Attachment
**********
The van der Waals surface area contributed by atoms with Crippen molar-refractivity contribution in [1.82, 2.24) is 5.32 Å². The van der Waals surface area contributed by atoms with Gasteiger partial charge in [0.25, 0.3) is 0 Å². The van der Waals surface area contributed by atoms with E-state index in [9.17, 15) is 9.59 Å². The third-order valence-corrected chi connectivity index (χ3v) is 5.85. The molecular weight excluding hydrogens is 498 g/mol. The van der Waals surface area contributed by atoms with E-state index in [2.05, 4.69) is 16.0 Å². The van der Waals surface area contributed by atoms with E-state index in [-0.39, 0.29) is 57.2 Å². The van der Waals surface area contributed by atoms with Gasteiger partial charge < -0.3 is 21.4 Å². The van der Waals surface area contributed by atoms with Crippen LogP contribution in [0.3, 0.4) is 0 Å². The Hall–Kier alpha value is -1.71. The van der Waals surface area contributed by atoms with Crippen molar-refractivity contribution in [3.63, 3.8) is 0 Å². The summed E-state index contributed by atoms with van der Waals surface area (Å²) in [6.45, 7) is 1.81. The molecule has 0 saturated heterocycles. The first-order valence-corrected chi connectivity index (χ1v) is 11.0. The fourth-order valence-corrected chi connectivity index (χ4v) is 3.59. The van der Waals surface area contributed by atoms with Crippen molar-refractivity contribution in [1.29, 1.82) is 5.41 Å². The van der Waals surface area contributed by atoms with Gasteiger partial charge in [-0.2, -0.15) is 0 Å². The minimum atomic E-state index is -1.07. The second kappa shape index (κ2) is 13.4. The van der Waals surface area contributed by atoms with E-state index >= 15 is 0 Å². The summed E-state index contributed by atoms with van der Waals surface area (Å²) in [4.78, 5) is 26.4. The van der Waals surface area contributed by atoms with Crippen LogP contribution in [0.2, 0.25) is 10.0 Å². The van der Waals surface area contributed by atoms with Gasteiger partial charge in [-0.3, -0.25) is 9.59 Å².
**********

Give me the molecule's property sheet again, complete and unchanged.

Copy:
The van der Waals surface area contributed by atoms with Crippen molar-refractivity contribution in [1.82, 2.24) is 5.32 Å². The van der Waals surface area contributed by atoms with Gasteiger partial charge in [0.25, 0.3) is 0 Å². The van der Waals surface area contributed by atoms with E-state index in [9.17, 15) is 9.59 Å². The third-order valence-corrected chi connectivity index (χ3v) is 5.85. The molecular weight excluding hydrogens is 498 g/mol. The van der Waals surface area contributed by atoms with E-state index in [2.05, 4.69) is 16.0 Å². The van der Waals surface area contributed by atoms with E-state index in [-0.39, 0.29) is 57.2 Å². The van der Waals surface area contributed by atoms with Gasteiger partial charge < -0.3 is 21.4 Å². The van der Waals surface area contributed by atoms with Crippen LogP contribution in [0.3, 0.4) is 0 Å². The Hall–Kier alpha value is -1.71. The van der Waals surface area contributed by atoms with Crippen molar-refractivity contribution in [3.63, 3.8) is 0 Å². The summed E-state index contributed by atoms with van der Waals surface area (Å²) in [6.45, 7) is 1.81. The molecule has 0 saturated heterocycles. The first-order valence-corrected chi connectivity index (χ1v) is 11.0. The fourth-order valence-corrected chi connectivity index (χ4v) is 3.59. The van der Waals surface area contributed by atoms with Crippen molar-refractivity contribution in [1.29, 1.82) is 5.41 Å². The van der Waals surface area contributed by atoms with Gasteiger partial charge in [-0.2, -0.15) is 0 Å². The minimum atomic E-state index is -1.07. The second kappa shape index (κ2) is 13.4. The van der Waals surface area contributed by atoms with E-state index >= 15 is 0 Å². The summed E-state index contributed by atoms with van der Waals surface area (Å²) in [4.78, 5) is 26.4. The van der Waals surface area contributed by atoms with Crippen LogP contribution in [0.2, 0.25) is 10.0 Å². The van der Waals surface area contributed by atoms with Gasteiger partial charge in [-0.3, -0.25) is 9.59 Å².